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Norton Wisdom
Robert Berman Gallery, Santa Monica
Preview by A. Moret

Norton Wisdom, "Untitled," oil on canvas.

Continuing through December 21, 2013

"IT’S ABOUT FU*KING TIME (Part One)" is the first exhibition that surveys the career of Los Angeles-based artist Norton Wisdom. Curated by artist and colleague Llyn Foulkes, the exhibition examines a vast body of work, mainly paintings rendered in rich, lush applications of oil on canvas that began in the 1960’s and which continue to the present. Using the picture plane and a basic series of lines that extend to the corners of the composition, the illusion of a three-dimensional space is created. The inherently flat canvas becomes a portal in which the eye is transported and experiences unexpected voluminous contours and density that inspire an introspection of time and space or the lack thereof.  

To confront a painting by Wisdom is to both exist in the moment while getting lost in the unpredictable contours and grooves of the brush strokes, kaleidoscopic manipulation of color. Paint handling constantly shifts between two and three-dimensional perspectives. The work is grounded in a repetition of lines that force and frame perspective. "Untitled" (1974) serves as a blueprint for the architecture of Wisdom’s linear configurations. Using neutral tones of beige and browns, Wisdom restricts the eye within a three-sided box. The scene is ambiguous and could be a hallway without an opening or the dead end of a labyrinth. The bottom panel of the composition is rendered slighter darker, giving the illusion of infinite space. The frame or door rendered in an off white gradually begins to appear translucent, as if the eye can penetrate beyond it. Blue sky above fights to enter the composition, but it is abruptly reduced to a slanted trapezoid. "Untitled" (1978) introduces aggressive lines and darker delineations of space. The trapezoid pattern appears on all sides of the red square in the middle of the canvas. The surface,however looks as though it’s decaying as each application of paint erodes the layer before it. In this way Wisdom makes a static painting feel like a fluid and evolving work that changes over time and ages with the viewer.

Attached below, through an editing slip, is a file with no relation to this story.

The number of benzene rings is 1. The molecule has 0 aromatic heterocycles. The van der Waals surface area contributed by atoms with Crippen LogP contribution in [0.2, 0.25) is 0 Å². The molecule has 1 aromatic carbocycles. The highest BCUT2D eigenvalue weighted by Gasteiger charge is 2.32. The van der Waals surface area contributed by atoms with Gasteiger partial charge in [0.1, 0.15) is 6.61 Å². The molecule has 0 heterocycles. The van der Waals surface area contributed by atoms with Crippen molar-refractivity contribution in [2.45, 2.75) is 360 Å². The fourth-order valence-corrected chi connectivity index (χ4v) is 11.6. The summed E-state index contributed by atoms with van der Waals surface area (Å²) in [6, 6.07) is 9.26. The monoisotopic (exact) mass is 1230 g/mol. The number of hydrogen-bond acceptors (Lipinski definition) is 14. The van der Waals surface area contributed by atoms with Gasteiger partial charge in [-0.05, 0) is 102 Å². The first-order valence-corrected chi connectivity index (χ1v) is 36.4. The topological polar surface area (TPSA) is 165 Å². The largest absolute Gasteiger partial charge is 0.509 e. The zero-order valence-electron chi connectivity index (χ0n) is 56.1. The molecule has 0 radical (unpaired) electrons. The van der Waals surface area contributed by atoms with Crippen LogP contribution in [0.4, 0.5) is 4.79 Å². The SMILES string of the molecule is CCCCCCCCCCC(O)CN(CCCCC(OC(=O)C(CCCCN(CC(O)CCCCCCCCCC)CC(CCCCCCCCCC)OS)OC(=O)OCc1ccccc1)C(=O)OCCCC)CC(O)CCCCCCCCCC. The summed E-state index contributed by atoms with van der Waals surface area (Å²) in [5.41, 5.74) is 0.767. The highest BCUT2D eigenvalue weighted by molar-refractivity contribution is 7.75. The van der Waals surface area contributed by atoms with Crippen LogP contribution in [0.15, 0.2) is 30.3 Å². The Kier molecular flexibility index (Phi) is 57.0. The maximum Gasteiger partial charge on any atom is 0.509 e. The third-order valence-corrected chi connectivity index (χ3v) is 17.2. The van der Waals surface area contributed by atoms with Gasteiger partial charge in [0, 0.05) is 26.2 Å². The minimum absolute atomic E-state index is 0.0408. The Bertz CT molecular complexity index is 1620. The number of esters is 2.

In 1979 Wisdom stopped working in the isolated studio environment and began painting as a performance on stage with musicians. Llyn Foulkes’ role as curator of "IT’S ABOUT FU*KING TIME" is significant because of the mutual influence each artist had on each other’s practice. Wisdom recalls seeing Foulke’s works of monumental rock paintings in Los Angeles' David Stuart Gallery in the late 60s. It wasn’t until the mid 90’s that Foulkes became aware of Wisdom’s work, but soon the two began performing together. Wisdom would paint in response to the inflections of musical tones emitted from Foulkes’ famous “Machine,” rigged with horns, cowbells, organ pipes and percussion.

The energetic palette found in "Untitled" (1995) looks like confetti exploded within the oil paint. The color spectrum bounces and refracts from each angle and the perspective lines that were so prominent in "Untitled" (1974) have started to fade. No longer does the viewer feel as though they are standing inside an empty hallway but are immersed within a vibrant color field where hues are malleable surfaces that can bend and bleed into each other. The formal architecture begins to break down but the integrity of the surface continues to increase in complexity. "Untitled" (2013) echoes a similar fluid motion of the oil paint and the perspective lines are now camouflaged within the sections of the canvas.  

At first Wisdom's paintings were like palimpsests where the texture of early layers hidden behind newer strokes would push through to the surface. By 2013 the application of paint appears effortless and appears to delicately sit on top of the canvas. Over time the perspective has become closer and closer to the viewer so that perspective transitioned from the subject to the ethos of the practice.

Published courtesy of ArtSceneCal ©2013

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